On Wednesday night, the state of Texas executed Larry Swearingen for the 1998 murder of 19-year-old Melissa Trotter. To the very end, Swearingen maintained his innocence and claimed forensic science exonerated him. The 48-year-old was arrested for unrelated traffic charges three days after Trotter’s disappearance, but three weeks before her body was found. Nine medical experts say Trotter had likely been killed more than a week after Swearingen had been imprisoned, and other forensic experts say the prosecutor’s so-called “smoking gun”—a pair of pantyhose matching the half found around Trotter’s neck—was not actually from the same pair. [h/t Washington Post]
Swearingen’s last appeal was denied by the U.S. Supreme Court on Wednesday evening.
Prosecutors say other evidence against Swearingen, who had a history of violence against women, could not be ignored. Trotter had told friends that she and Swearingen, who was married at the time, were dating. Swearingen says that explains why her hair was found in his truck. In December of 1998, Trotter met Swearingen in the student center of what is now Lone Star College. Swearingen says he left alone. Other witnesses say they remember seeing Trotter eating alone, or maybe eating with a man other than Swearingen. In any case, she was not seen alive again.
That afternoon, Swearingen’s wife came home to find the family’s trailer a mess. Swearingen claimed the home had been burglarized, a statement police now believe to be a lie. He also misled police about his whereabouts and fled arrest. On the third search of the trailer, police found half a pair of pantyhose they claimed matched a pair found around Trotter’s neck.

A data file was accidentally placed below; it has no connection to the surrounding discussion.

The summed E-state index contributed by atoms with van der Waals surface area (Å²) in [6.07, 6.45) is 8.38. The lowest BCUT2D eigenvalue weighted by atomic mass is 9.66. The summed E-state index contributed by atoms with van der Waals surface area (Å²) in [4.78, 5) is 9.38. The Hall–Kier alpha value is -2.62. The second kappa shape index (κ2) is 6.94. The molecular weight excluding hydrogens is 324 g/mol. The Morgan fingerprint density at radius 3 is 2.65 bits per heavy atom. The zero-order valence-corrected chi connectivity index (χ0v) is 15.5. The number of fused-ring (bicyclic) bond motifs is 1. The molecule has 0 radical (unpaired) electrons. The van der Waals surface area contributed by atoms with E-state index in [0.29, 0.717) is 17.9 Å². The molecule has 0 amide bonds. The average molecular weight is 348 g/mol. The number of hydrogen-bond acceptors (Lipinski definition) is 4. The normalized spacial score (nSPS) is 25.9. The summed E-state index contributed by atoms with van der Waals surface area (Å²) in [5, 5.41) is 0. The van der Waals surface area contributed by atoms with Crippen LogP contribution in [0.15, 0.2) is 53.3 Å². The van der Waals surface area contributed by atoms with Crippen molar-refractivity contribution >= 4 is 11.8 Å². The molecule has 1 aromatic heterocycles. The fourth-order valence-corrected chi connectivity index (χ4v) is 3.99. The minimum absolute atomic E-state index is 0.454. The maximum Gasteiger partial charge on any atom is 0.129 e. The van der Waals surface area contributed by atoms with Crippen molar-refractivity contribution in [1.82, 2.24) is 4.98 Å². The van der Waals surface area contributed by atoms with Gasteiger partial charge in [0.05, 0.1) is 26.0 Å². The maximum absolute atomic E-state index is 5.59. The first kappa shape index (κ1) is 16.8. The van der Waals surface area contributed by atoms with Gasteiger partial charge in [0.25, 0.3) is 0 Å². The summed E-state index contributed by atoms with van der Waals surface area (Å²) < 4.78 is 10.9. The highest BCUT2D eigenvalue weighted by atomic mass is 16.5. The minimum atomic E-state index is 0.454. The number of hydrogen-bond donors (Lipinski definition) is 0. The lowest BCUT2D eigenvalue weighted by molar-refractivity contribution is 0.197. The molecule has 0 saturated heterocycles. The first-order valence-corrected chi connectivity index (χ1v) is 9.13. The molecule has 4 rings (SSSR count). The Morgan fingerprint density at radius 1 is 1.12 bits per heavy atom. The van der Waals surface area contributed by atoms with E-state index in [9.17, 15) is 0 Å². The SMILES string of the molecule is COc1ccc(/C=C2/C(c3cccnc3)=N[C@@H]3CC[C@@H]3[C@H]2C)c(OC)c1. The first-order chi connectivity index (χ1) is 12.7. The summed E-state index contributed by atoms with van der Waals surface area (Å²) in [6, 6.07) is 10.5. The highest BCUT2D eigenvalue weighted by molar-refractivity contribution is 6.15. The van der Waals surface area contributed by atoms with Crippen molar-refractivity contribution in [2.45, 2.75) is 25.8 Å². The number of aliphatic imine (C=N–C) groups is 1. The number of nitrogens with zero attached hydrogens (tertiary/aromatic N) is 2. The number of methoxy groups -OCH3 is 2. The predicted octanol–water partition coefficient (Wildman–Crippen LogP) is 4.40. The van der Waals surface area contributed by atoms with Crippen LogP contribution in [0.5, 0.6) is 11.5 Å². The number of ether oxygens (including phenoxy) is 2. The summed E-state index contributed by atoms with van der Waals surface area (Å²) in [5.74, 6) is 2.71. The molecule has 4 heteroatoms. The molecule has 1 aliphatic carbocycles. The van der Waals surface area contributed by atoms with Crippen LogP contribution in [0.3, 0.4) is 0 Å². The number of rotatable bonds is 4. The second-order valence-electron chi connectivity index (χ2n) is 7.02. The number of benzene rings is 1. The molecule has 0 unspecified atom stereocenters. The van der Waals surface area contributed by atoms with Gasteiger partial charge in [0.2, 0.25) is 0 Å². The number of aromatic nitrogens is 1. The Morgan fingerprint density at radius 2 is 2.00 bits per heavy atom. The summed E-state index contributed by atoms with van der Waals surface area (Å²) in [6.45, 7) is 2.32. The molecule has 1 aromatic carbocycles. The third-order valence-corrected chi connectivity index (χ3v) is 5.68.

However, Swearingen’s lawyers have since provided evidence that throws this claim into doubt—a detail the jury who found Swearingen guilty never heard. The jury also never heard the testimony of multiple forensic experts who say Swearingen couldn’t have killed Trotter because he had likely already been in jail for a week when she died. Prosecutors argued that the science “post-mortem interval” was too inexact to be taken seriously.
“Swearingen has not come close to establishing that ‘no reasonable fact-finder’ would have found him guilty,” wrote Judge Stuart Kyle Duncan, a recent appointee of President Donald Trump to the U.S. Court of Appeals for the 5th Circuit.
Swearingen owned up to past mistakes in an interview with The Washington Post, saying he “put himself in a perfect position to be framed for murder.”
“In my youth, I made a lot of stupid mistakes,” he said. “I was philandering with Melissa and other women instead of taking care of my wife and kids. I had been violent with both women and men.”
However, Swearingen continued to insist he was innocent of the crime for which he was being executed. “Texas murdered an innocent man,” he wrote in a statement to The Washington Post. “I feel certain that my death can be a catalyst to change the insane legal system of Texas which could allow this to happen.”
Swearingen was executed at 7:47 on Wednesday night. His final words were “Lord, forgive them. They don’t know what they are doing.”